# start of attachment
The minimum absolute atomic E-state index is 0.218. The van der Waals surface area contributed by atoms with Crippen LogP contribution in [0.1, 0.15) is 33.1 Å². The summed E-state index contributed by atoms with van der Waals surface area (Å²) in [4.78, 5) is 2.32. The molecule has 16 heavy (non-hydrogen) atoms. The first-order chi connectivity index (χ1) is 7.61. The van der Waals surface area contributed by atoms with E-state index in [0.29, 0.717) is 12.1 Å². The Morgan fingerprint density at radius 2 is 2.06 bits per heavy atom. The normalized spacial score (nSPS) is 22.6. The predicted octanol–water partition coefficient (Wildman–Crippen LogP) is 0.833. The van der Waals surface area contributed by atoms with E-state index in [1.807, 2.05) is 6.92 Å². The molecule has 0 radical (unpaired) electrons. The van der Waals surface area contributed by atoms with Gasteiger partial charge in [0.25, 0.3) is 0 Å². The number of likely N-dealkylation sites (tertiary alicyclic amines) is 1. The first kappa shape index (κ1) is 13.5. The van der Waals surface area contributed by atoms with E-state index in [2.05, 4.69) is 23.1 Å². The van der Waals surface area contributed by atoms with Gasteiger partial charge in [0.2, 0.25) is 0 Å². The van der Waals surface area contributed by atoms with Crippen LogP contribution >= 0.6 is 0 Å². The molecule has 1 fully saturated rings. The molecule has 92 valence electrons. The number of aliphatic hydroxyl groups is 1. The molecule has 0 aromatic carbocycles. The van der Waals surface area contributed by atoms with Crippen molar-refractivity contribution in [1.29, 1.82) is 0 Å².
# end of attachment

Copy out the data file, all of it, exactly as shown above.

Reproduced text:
The minimum absolute atomic E-state index is 0.218. The van der Waals surface area contributed by atoms with Crippen LogP contribution in [0.1, 0.15) is 33.1 Å². The summed E-state index contributed by atoms with van der Waals surface area (Å²) in [4.78, 5) is 2.32. The molecule has 16 heavy (non-hydrogen) atoms. The first-order chi connectivity index (χ1) is 7.61. The van der Waals surface area contributed by atoms with E-state index in [0.29, 0.717) is 12.1 Å². The Morgan fingerprint density at radius 2 is 2.06 bits per heavy atom. The normalized spacial score (nSPS) is 22.6. The predicted octanol–water partition coefficient (Wildman–Crippen LogP) is 0.833. The van der Waals surface area contributed by atoms with E-state index in [1.807, 2.05) is 6.92 Å². The molecule has 0 radical (unpaired) electrons. The van der Waals surface area contributed by atoms with Gasteiger partial charge in [0.25, 0.3) is 0 Å². The number of likely N-dealkylation sites (tertiary alicyclic amines) is 1. The first kappa shape index (κ1) is 13.5. The van der Waals surface area contributed by atoms with E-state index in [2.05, 4.69) is 23.1 Å². The van der Waals surface area contributed by atoms with Gasteiger partial charge in [0.2, 0.25) is 0 Å². The van der Waals surface area contributed by atoms with Crippen LogP contribution >= 0.6 is 0 Å². The molecule has 1 fully saturated rings. The molecule has 92 valence electrons. The number of aliphatic hydroxyl groups is 1. The molecule has 0 aromatic carbocycles. The van der Waals surface area contributed by atoms with Crippen molar-refractivity contribution in [1.29, 1.82) is 0 Å².